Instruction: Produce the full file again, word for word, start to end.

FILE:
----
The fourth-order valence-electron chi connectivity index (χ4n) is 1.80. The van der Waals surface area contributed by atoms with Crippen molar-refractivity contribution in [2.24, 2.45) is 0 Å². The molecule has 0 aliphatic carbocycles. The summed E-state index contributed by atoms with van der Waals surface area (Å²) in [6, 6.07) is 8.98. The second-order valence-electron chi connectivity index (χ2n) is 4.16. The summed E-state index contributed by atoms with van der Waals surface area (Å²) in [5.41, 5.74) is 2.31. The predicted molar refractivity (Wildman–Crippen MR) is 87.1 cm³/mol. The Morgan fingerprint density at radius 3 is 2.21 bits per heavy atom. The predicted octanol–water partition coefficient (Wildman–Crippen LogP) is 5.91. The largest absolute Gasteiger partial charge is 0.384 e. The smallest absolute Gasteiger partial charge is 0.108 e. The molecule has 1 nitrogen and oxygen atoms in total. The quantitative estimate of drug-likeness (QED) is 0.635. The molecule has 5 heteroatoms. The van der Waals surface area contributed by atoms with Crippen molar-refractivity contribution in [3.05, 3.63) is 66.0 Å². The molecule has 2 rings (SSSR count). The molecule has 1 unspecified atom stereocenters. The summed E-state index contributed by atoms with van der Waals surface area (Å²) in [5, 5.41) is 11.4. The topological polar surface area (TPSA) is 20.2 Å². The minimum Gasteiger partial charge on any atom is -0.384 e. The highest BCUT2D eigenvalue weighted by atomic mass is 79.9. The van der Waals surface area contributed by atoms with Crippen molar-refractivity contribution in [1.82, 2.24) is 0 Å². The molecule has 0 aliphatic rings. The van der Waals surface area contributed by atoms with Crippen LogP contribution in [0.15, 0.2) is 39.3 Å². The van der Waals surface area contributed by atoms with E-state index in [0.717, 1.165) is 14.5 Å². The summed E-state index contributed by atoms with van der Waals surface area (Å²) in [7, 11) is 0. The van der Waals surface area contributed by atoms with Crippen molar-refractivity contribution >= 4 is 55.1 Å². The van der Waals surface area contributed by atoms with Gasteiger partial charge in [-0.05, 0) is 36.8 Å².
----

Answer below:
The fourth-order valence-electron chi connectivity index (χ4n) is 1.80. The van der Waals surface area contributed by atoms with Crippen molar-refractivity contribution in [2.24, 2.45) is 0 Å². The molecule has 0 aliphatic carbocycles. The summed E-state index contributed by atoms with van der Waals surface area (Å²) in [6, 6.07) is 8.98. The second-order valence-electron chi connectivity index (χ2n) is 4.16. The summed E-state index contributed by atoms with van der Waals surface area (Å²) in [5.41, 5.74) is 2.31. The predicted molar refractivity (Wildman–Crippen MR) is 87.1 cm³/mol. The Morgan fingerprint density at radius 3 is 2.21 bits per heavy atom. The predicted octanol–water partition coefficient (Wildman–Crippen LogP) is 5.91. The largest absolute Gasteiger partial charge is 0.384 e. The smallest absolute Gasteiger partial charge is 0.108 e. The molecule has 1 nitrogen and oxygen atoms in total. The quantitative estimate of drug-likeness (QED) is 0.635. The molecule has 5 heteroatoms. The van der Waals surface area contributed by atoms with Crippen molar-refractivity contribution in [3.05, 3.63) is 66.0 Å². The molecule has 2 rings (SSSR count). The molecule has 1 unspecified atom stereocenters. The summed E-state index contributed by atoms with van der Waals surface area (Å²) in [5, 5.41) is 11.4. The topological polar surface area (TPSA) is 20.2 Å². The minimum Gasteiger partial charge on any atom is -0.384 e. The highest BCUT2D eigenvalue weighted by atomic mass is 79.9. The van der Waals surface area contributed by atoms with Crippen molar-refractivity contribution in [1.82, 2.24) is 0 Å². The molecule has 0 aliphatic rings. The van der Waals surface area contributed by atoms with Crippen LogP contribution in [0.15, 0.2) is 39.3 Å². The van der Waals surface area contributed by atoms with E-state index in [0.717, 1.165) is 14.5 Å². The summed E-state index contributed by atoms with van der Waals surface area (Å²) in [7, 11) is 0. The van der Waals surface area contributed by atoms with Crippen molar-refractivity contribution >= 4 is 55.1 Å². The van der Waals surface area contributed by atoms with Gasteiger partial charge in [-0.05, 0) is 36.8 Å².